“Man’s meanest weapon is to shed tears when swords stir the coals of war”

After the First Crusade laid siege on Al-Quds for forty days and slaughtered every single Muslim living within the city walls, the chief judge of Damascus Abu Sa‘ad al-Harawi travelled to Baghdad, burst into the diwan (audience hall) of the Caliph Mustazhir Billah and gave a stirring speech. The following is excerpted from the Prologue of The Crusades through Arab Eyes by Amin Maalouf:

Baghdad, August 1099.

Wearing no turban, his head shaved as a sign of mourning, the venerable qadi Abu Sa‘ad al-Harawi burst with a loud cry into the spacious diwan of the caliph al-Mustazhir Billah, a throng of companions, young and old, trailing in his wake. Noisily assenting to his every word, they, like him, offered the chilling spectacle of long beards and shaven skulls. A few of the court dignitaries tried to calm him, but al-Harawi swept them aside with brusque disdain, strode resolutely to the centre of the hall, and then, with the searing eloquence of a seasoned preacher declaiming from his pulpit, proceeded to lecture all those present, without regard to rank.

‘How dare you slumber in the shade of complacent safety,’ he began, ‘leading lives as frivolous as garden flowers, while your brothers in Syria have no dwelling place save the saddles of camels and the bellies of vultures? Blood has been spilled! Beautiful young girls have been shamed, and must now hide their sweet faces in their hands! Shall the valorous Arabs resign themselves to insult, and the valiant Persians accept dishonour?’

‘It was a speech that brought tears to many an eye and moved men’s hearts’, the Arab chroniclers would later write. The entire audience broke out in wails and lamentations. But al-Harawi had not come to elicit sobs.

‘Man’s meanest weapon’, he shouted, ‘is to shed tears when rapiers stir the coals of war.’

If he had made this arduous trip from Damascus to Baghdad, three long summer weeks under the merciless sun of the Syrian desert, it was not to plead for pity but to alert Islam’s highest authorities to the calamity that had just befallen the faithful, and to implore them to intervene without delay to halt the carnage.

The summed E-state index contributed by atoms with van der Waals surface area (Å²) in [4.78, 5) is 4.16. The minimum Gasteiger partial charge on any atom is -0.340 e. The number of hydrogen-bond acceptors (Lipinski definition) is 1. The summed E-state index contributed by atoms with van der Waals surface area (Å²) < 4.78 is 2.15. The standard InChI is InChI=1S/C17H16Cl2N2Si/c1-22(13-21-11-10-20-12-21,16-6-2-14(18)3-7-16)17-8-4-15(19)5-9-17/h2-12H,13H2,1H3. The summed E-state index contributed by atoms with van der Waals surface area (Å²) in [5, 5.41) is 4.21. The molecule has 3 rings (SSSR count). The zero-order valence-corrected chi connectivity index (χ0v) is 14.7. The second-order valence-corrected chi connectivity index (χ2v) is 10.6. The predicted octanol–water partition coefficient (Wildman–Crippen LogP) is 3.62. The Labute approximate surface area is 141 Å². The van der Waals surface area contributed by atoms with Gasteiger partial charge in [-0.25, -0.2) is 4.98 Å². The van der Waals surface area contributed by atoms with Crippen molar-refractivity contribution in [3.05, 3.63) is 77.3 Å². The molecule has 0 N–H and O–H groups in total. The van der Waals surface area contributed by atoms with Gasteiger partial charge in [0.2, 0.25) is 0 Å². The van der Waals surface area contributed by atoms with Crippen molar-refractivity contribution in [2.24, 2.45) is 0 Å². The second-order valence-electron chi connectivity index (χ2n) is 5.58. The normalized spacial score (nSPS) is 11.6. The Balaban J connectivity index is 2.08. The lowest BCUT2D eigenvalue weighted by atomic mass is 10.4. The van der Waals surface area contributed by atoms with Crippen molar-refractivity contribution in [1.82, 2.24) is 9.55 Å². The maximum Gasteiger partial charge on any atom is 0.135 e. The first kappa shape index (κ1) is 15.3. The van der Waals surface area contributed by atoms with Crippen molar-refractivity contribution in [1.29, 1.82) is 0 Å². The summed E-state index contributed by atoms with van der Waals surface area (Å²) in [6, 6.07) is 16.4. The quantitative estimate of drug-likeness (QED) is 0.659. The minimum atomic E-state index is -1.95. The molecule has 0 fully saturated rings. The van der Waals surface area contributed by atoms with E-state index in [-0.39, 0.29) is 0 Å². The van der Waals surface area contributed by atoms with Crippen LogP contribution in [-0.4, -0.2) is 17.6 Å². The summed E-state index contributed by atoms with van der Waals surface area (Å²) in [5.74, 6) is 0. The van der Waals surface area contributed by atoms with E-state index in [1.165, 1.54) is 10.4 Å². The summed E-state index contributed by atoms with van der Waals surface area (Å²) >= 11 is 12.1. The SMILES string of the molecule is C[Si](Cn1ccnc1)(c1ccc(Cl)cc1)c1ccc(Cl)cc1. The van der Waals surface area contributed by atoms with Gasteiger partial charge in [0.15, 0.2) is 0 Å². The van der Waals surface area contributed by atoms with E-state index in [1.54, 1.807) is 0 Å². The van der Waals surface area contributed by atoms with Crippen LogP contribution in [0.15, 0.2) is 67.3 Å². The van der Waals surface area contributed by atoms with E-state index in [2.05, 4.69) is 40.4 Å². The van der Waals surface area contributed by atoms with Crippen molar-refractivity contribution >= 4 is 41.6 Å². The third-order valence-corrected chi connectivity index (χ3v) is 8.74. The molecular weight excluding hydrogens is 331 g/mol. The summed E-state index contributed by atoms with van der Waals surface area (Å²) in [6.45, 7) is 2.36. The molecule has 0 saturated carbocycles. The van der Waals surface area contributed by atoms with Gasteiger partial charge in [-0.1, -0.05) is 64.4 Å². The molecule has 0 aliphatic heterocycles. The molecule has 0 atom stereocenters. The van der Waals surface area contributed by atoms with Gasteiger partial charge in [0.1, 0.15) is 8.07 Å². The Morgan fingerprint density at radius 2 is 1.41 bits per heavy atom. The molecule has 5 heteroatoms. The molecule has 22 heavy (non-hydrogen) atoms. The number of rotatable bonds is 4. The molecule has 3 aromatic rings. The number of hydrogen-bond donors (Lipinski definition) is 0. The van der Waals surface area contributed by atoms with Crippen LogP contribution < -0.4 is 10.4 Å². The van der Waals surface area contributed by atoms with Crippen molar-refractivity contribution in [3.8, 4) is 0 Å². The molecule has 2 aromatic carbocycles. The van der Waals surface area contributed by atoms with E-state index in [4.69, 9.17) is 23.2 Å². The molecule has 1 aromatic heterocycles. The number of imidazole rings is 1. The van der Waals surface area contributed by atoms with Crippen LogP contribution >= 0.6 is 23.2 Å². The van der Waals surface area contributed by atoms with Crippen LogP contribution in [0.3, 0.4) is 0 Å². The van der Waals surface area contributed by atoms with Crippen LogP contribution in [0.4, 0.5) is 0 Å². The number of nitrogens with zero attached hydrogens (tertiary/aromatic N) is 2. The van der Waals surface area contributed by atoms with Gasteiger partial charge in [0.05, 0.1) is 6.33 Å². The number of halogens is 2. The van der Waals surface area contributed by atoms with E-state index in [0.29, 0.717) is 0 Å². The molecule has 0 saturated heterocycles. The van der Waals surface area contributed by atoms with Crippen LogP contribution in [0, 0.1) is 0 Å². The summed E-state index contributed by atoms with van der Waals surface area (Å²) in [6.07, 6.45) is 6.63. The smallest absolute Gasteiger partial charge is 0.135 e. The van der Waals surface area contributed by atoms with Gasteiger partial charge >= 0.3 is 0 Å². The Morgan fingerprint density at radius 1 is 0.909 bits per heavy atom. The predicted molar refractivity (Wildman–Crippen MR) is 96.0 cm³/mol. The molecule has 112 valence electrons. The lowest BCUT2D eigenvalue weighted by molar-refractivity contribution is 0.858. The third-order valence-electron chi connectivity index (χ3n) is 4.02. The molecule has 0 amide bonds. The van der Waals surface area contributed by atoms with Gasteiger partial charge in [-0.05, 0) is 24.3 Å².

‘Never have the Muslims been so humiliated’, al-Harawi repeated, ‘never have their lands been so savagely devastated.’

All the people travelling with him had fled from towns sacked by the invaders; among them were some of the few survivors of Jerusalem. He had brought them along so that they could relate, in their own words, the tragedy they had suffered just one month earlier.

The Franj had taken the holy city on Friday, the twenty-second day of the month of Sha’ban, in the year of the Hegira 492, or 15 July 1099, after a forty-day siege. The exiles still trembled when they spoke of the fall of the city: they stared into space as though they could still see the fair-haired and heavily armoured warriors spilling through the streets, swords inhand, slaughtering men, women, and children, plundering houses, sacking mosques.

Two days later, when the killing stopped, not a single Muslim was left alive within the city walls. Some had taken advantage of the chaos to slip away, escaping through gates battered down by the attackers. Thousands of others lay in pools of blood on the doorsteps of their homes or alongside the mosques. Among them were many imams, ‘ulama’, and Sufi ascetics who had forsaken their countries of origin for a life of pious retreat in these holy places. The last survivors were forced to perform the worst tasks: to heave the bodies of their own relatives, to dump them in vacant, unmarked lots, and then to set them alight, before being themselves massacred or sold into slavery…

A few days after the tragedy, the first refugees from Palestine arrived in Damascus, carrying with them, with infinite care, the Koran of ‘Uthman, one of the oldest existing copies of the holy book. Soon afterwards the survivors of Jerusalem duly approached the Syrian capital. When they glimpsed the distant outlines of the three minarets of the Umayyad mosque looming up from its square courtyard, they unrolled their prayer rugs and bowed to give thanks to the Almighty for having thus prolonged their lives, which they had thought were over. Abu Sa‘ad al-Harawi, grand qadi of Damascus, welcomed the refugees with kindness. This magistrate, of Afghan origin, was the city’s most respected personality, and he offered the Palestinians both advice and comfort. He told them that a Muslim need not be ashamed of being forced to flee from his home. Was not Islam’s first refugee the Prophet Muhammad [] himself, who had to leave Mecca, his native city, whose population was hostile to him, to seek refuge in Medina, where the new religion had been more warmly received? And was it not from his place of exile that he launched the holy war, the jihad, to free his country of idolatry? The refugees must therefore consider themselves mujahidin, soldiers of the holy war, so highly honoured in Islam that the hijra, the Prophet’s [] ‘emigration’, was chosen as the starting point of the Muslim calendar.

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